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Life After College: 5 Years Later

06/10/2015 09:39 am ET | Updated Jun 10, 2016

When you leave home to follow your dreams, your road will probably be riddled with potholes, not always paved in happy Technicolor bricks." - Kelly Cutrone

Five years ago today, I graduated from college.

Five years ago, I packed up everything with my name scribbled on it and stuffed it into the leather backseat of my car.

My car, that I would later sell for money to use on a one-way ticket to NYC and a three-month lease on a room with only three real walls.

But before that, before the apartment on 31st street across from a pizza shop and a beaten up library with a stiff late fee policy, there was a walk to Bank of America. There was the quick withdrawal of my entire savings account, which I'd use for a trip to Europe and then a move across the country.

There was the time I moved back home and then, there was the time I moved back home again.

There was waking up in the middle of night in a pile of my own stress sweat, having a staring contest with the Beanie Babies on the shelf next to my college diploma. There was my bed from childhood with the sheets I used in my dorm room. There was fast first love and rock, paper, scissor, shoot-like goodbyes.

There was the job that kicked me in the stomach from 9 to 5 and made me feel so worthless. There was a boss who told me it's okay that I quit, because she was about to fire me. There was a boss who told me that looks mattered in this industry more than your brain. There was living out of a suitcase and living in an airport and living on the floor, in a bed made out of couch cushions for pillows and towels for sheets.

There was a couple of conversations with friends of friends of friends about jobs I didn't have enough years of experience for, yet. There was a conversation at a tiny round café table in the back of Barnes and Noble about how I felt like I was the only one who couldn't quite figure it out. There was many eye rolls on top of gushing tears over Facebook posts, over watching a certain friend go to grad school or get engaged, have baby or break ground on a house with two of everything: two garages, two stories, too much space.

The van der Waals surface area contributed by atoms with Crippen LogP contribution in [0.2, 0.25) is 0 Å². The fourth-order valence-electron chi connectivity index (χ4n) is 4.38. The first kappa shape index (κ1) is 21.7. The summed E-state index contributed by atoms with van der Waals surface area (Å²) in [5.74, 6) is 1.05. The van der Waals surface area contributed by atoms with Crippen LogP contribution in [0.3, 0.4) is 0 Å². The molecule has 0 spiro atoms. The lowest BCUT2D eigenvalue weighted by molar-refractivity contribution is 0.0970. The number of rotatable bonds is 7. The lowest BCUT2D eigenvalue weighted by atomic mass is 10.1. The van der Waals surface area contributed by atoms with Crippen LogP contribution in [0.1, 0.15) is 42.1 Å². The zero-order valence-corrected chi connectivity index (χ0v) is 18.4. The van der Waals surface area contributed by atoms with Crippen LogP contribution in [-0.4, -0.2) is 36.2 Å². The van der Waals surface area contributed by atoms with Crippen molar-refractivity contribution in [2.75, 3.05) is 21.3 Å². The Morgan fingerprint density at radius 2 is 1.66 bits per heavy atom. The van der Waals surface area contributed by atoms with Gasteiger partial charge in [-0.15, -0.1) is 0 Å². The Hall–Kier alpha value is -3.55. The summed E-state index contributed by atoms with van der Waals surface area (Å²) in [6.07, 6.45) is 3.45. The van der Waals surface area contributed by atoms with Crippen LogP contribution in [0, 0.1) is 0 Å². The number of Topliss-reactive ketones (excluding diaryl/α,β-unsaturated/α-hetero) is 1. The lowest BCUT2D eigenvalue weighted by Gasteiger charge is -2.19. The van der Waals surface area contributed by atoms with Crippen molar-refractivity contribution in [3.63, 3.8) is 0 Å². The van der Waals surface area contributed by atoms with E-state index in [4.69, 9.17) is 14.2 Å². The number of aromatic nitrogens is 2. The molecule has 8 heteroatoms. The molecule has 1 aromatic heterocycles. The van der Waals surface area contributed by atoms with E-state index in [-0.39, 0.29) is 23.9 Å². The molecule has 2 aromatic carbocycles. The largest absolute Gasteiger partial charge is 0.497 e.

People look at you now, right now, and think you have it perfectly together. Think that the photos you snap, snap, snap and run through filters on Instagram indicate that your life is a stream of darling perfection.  Think you have it all figured out.

For all they know, you never fell apart in the arms of a friend or had to look a boss in the eye and break up with them for a job that would pay you 1/3rd the money and be something you've never done before.

For all they know, you always knew how to get where you are right now. Even if it's not where you truly want to be.

My last memory of college is of the bathroom floor.

Of myself, laying there with my hands over my eyeballs and my face chafing against the bright cotton fur of an on-sale Urban Outfitters rug.

Before that, I suppose, there was a conversation with an academic advisor, with a college professor, with the guy from Bank of America -- who all told me the same thing: You don't need to know where you're going, you just have to get out of here.

So I remember pulling apart my life.

All of it.

The gory parts that I spent 20-something years finally getting the hang of, were now scattered around the floor of my parent's garage, folded into my overweight, oversized suitcase,  were spilling out inside of half-started word documents that were all saved versions of the same thing, titled: Jen Glantz's Resume.

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In this exact order:

I took that trip to Europe and ate too many slices of pizza, I moved to Los Angeles to work as a consultant for a sorority, I moved back home. I persuaded a woman who was the publisher of a local magazine to meet me, then to hire me, then to pay me more than $7 an hour. She convinced me that I was only good at doing assistant chores for her, and I did them. I applied for 324 jobs. I interviewed at Google. I interviewed at Forever 21. I told jobs I lived in LA, when they were based in LA, and New York, when they were based in New York. I started, finally, telling everyone the truth. I'm Jen Glantz, I live upstairs in my parents' house and I started a website because I needed to bang my head against something stable my first year in the real world. I'm Jen Glantz and I want a job where I can write and change the world. Where I can meet new people every single day and speak to them. And also, I am proficient with Microsoft Office -- but not really with Excel.